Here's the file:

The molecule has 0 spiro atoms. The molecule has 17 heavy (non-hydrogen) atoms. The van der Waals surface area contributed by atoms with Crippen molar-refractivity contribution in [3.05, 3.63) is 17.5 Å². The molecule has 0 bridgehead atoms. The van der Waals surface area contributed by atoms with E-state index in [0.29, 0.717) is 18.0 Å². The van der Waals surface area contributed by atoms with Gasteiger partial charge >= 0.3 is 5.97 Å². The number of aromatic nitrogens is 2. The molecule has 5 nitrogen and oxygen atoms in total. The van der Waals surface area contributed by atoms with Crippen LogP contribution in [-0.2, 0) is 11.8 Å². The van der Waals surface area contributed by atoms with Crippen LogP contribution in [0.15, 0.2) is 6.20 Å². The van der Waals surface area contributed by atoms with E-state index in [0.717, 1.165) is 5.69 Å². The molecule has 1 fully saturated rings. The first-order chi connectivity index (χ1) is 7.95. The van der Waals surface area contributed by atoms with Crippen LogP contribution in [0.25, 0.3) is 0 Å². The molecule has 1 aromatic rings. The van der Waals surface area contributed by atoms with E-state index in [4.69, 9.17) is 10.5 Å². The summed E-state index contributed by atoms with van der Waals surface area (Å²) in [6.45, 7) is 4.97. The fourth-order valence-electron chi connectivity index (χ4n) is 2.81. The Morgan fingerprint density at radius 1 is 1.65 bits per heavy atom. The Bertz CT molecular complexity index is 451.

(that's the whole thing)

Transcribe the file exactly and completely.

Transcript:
The molecule has 0 spiro atoms. The molecule has 17 heavy (non-hydrogen) atoms. The van der Waals surface area contributed by atoms with Crippen molar-refractivity contribution in [3.05, 3.63) is 17.5 Å². The molecule has 0 bridgehead atoms. The van der Waals surface area contributed by atoms with E-state index in [0.29, 0.717) is 18.0 Å². The van der Waals surface area contributed by atoms with Gasteiger partial charge >= 0.3 is 5.97 Å². The number of aromatic nitrogens is 2. The molecule has 5 nitrogen and oxygen atoms in total. The van der Waals surface area contributed by atoms with Crippen LogP contribution in [-0.2, 0) is 11.8 Å². The van der Waals surface area contributed by atoms with Crippen LogP contribution in [0.15, 0.2) is 6.20 Å². The van der Waals surface area contributed by atoms with E-state index in [0.717, 1.165) is 5.69 Å². The molecule has 1 fully saturated rings. The first-order chi connectivity index (χ1) is 7.95. The van der Waals surface area contributed by atoms with Crippen LogP contribution in [0.25, 0.3) is 0 Å². The molecule has 1 aromatic rings. The van der Waals surface area contributed by atoms with E-state index in [4.69, 9.17) is 10.5 Å². The summed E-state index contributed by atoms with van der Waals surface area (Å²) in [6.45, 7) is 4.97. The fourth-order valence-electron chi connectivity index (χ4n) is 2.81. The Morgan fingerprint density at radius 1 is 1.65 bits per heavy atom. The Bertz CT molecular complexity index is 451.